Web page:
Policy Press

Publishing with a Purpose

Hidden stories of the Stephen Lawrence inquiry

Personal reflections

Published

23 Jun 2015

Page count

208 pages

ISBN

978-1447308478

Dimensions

214 x 138 mm

Imprint

Policy Press
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Published

19 Mar 2013

Page count

240 pages

ISBN

978-1447308485

Dimensions

214 x 138 mm

Imprint

Policy Press
£10.99 £8.79You save £2.20 (20%) Add to basket

Published

19 Mar 2013

Page count

208 pages

ISBN

978-1447309451

Dimensions

214 x 138 mm

Imprint

Policy Press
£4.99 £4.00You save £0.99 (20%)Buy from Amazon.co.uk

Published

19 Mar 2013

Page count

208 pages

ISBN

978-1447309444

Dimensions

214 x 138 mm

Imprint

Policy Press
£4.99 £4.00You save £0.99 (20%) Add to basket

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Young people who come into contact with police officers on the streets today have little idea of the significance of the stabbing to death of Stephen Lawrence in a racist attack in 1993. Only their parents or grandparents remember the daily exposures of police incompetence and indirect racism which were given high profile in the media for six months. The repercussions of the case are still on-going with the long overdue conviction in 2012 of two of the original suspects, and in the same year a number of racist assaults by police.

This unique book provides an insider's view of the seminal inquiry into Stephen Lawrence's murder. Dr Richard Stone OBE was a panel member of the Inquiry as Adviser to the judge, Sir William Macpherson. This accessible and engaging book includes analysis of hitherto inaccessible transcripts. These dramatically show how the Inquiry was undermined to the point of failure to produce the desired results.

Dr Stone also discusses contemporary issues and the relevance of the Inquiry today. He says "I have written about my experience because I feel a degree of obligation to tell, from my position at the centre of the Inquiry, just how difficult issues were dealt with."

Hard-hitting and full of insightful detail, this book makes essential reading for academics, students, researchers and anyone interested in institutional racism, particularly in the police.

Dr Richard Stone was a panel member of the Stephen Lawrence Inquiry into racism in policing (1997/99) as Adviser to the judge Sir William Macpherson. He was then Chair of the Jewish Council for Racial Equality.

His Independent Review of the Stephen Lawrence Inquiry 10 Years On (richardstonesli.wordpress.com) was launched by the Justice and Home Secretaries at their 10th anniversary conference in February 2009.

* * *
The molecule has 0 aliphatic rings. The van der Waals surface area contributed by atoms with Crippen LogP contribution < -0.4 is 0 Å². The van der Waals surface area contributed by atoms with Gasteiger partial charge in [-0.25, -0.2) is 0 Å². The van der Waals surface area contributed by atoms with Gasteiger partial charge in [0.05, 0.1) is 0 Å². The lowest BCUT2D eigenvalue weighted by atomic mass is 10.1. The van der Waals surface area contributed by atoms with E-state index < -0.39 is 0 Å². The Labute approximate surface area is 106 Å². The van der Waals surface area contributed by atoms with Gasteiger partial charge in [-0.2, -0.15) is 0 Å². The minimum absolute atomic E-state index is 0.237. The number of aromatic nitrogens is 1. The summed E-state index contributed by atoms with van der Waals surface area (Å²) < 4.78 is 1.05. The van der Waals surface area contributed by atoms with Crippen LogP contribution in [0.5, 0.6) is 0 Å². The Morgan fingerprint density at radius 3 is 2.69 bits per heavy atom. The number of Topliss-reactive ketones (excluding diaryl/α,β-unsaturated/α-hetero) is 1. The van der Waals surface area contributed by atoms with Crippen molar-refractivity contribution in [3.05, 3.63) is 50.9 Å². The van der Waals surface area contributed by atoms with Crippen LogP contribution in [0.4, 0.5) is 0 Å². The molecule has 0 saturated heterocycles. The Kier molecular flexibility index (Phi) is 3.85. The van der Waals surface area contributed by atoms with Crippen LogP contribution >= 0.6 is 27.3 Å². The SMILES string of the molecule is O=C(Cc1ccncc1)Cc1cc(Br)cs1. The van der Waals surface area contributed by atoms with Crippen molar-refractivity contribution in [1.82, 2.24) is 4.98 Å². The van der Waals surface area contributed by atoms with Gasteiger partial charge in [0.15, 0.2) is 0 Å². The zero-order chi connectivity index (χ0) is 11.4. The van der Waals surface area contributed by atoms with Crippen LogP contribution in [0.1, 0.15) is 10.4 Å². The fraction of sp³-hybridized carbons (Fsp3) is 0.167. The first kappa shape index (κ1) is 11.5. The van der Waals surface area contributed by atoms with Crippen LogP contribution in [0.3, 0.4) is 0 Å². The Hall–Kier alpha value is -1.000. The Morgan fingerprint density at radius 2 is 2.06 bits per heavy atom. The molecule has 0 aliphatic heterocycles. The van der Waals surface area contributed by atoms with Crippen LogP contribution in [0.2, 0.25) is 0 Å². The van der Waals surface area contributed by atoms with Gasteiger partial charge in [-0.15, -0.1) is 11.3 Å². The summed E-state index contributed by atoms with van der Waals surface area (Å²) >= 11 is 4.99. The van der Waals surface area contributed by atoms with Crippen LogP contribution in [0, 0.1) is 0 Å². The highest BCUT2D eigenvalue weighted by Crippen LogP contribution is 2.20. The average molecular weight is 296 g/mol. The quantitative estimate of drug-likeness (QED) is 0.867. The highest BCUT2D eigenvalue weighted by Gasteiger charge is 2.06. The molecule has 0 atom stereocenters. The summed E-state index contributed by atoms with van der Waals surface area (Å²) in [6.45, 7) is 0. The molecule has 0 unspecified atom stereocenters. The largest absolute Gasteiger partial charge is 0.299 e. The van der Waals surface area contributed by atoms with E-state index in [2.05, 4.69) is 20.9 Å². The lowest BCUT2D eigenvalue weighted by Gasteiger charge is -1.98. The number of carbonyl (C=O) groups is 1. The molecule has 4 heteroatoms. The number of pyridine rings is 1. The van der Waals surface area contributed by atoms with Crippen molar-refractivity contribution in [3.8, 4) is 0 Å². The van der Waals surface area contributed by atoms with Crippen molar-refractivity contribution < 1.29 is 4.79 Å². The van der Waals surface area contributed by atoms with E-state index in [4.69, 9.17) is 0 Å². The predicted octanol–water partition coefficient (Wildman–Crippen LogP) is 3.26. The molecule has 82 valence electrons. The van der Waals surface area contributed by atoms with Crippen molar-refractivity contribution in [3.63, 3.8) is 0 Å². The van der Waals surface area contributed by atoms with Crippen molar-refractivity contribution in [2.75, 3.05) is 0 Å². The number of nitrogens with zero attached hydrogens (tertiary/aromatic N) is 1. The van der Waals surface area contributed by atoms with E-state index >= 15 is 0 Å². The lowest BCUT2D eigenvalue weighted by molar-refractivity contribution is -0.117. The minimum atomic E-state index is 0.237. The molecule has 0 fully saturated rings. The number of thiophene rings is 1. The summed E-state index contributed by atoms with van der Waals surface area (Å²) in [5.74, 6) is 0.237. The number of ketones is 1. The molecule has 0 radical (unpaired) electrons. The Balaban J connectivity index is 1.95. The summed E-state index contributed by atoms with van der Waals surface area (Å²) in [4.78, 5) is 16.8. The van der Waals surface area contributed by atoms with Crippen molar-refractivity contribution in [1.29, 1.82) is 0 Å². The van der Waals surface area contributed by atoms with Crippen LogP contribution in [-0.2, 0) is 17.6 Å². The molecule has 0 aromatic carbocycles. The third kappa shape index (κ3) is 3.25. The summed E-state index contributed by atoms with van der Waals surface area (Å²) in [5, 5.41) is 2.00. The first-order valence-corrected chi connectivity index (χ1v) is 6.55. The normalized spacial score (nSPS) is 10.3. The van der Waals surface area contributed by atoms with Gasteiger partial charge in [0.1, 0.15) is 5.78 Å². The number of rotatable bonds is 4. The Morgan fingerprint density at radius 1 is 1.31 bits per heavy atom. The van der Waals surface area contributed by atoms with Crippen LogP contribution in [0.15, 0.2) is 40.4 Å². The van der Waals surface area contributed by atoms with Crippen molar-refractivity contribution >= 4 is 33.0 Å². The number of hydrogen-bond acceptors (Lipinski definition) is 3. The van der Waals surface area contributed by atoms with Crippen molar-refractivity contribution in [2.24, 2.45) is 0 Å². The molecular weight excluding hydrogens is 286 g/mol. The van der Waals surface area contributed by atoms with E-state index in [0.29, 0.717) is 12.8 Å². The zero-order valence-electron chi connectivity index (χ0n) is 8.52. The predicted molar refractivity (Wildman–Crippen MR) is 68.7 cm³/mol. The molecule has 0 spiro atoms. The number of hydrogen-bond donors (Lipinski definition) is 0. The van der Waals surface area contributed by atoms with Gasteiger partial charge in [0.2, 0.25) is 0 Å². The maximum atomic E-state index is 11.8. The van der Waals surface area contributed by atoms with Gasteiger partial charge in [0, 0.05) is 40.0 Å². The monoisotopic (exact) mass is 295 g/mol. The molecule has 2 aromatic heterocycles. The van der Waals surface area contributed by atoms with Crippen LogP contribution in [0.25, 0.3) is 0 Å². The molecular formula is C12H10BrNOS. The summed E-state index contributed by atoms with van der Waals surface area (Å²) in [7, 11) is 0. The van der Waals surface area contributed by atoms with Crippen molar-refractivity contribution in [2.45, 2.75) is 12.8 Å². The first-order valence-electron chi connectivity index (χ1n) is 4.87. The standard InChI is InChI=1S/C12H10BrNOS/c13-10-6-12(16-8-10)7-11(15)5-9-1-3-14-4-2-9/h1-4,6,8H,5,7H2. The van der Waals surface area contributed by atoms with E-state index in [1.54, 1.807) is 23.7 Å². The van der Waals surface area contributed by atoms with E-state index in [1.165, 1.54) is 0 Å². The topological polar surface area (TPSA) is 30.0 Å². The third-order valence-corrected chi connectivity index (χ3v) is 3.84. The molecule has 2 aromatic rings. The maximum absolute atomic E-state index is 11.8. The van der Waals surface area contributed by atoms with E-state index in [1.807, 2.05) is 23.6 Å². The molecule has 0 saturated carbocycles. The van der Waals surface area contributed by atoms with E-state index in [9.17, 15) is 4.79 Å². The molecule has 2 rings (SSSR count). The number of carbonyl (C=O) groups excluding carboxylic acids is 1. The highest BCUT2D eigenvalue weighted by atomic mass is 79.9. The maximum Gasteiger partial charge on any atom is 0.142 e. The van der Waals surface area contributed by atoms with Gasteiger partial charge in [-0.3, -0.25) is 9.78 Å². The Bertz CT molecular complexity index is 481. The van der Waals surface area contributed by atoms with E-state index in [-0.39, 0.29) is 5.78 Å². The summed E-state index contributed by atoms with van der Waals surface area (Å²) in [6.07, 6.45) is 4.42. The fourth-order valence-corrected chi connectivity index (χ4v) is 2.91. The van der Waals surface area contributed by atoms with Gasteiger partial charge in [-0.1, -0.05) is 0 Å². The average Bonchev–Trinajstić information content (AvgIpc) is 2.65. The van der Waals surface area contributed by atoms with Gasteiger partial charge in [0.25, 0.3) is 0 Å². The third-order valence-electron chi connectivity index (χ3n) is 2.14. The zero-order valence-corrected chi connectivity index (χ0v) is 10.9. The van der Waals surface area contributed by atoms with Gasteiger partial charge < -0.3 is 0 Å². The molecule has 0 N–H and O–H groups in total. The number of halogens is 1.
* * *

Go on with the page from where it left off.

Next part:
For 20 years Dr Stone was senior partner of a general medical practice in London. For 14 years he worked with British Muslims as chair of the Runnymede Islamophobia Commission and in 2004 he founded Alif-Aleph UK (British Muslims and British Jews). In 2010 he was awarded the OBE for public and voluntary service.

He is an Honorary Fellow of the Cambridge Centre for Muslim-Jewish Relations and an Honorary Research Fellow in the Dept of Criminology at the University of Westminster.

Introduction; Why there was an inquiry; The Inquiry and how I came to be an Adviser on the panel; Cancellations and reinstatements; The Commissioner takes the stand; Searching for the files of the Stephen Lawrence Inquiry; Defining ‘institutional racism’ and the challenge to ‘double jeopardy’; Unprofessional policing and timid leadership; Final reflections

"It is apt and timely that Dr Stone should reveal detail from the (only now available) transcript evidence, modulated through his own cool, scientific and humanely liberal interpretation of this important event. " Dr Bryn Caless, Senior Lecturer in Policing , Canterbury Christ Church University

"Going through the Inquiry was a reminder of the pain of losing my son - it was difficult but one I had to sit through. The Inquiry filled in the gaps of what happened the night my son was murdered and showed me the depth of racism and corruption that existed in the Metropolitan police service. To be able to read the behind the scenes account by Dr Richard Stone is important for the history of the Inquiry and its legacy.” Doreen Lawrence OBE

"...will provide clarity and better understanding about how the combination of prejudice, poor leadership, unaccountable decision-making and abuse of power contribute to institutional discriminatory outcomes." Lord Herman Ouseley of Peckham Rye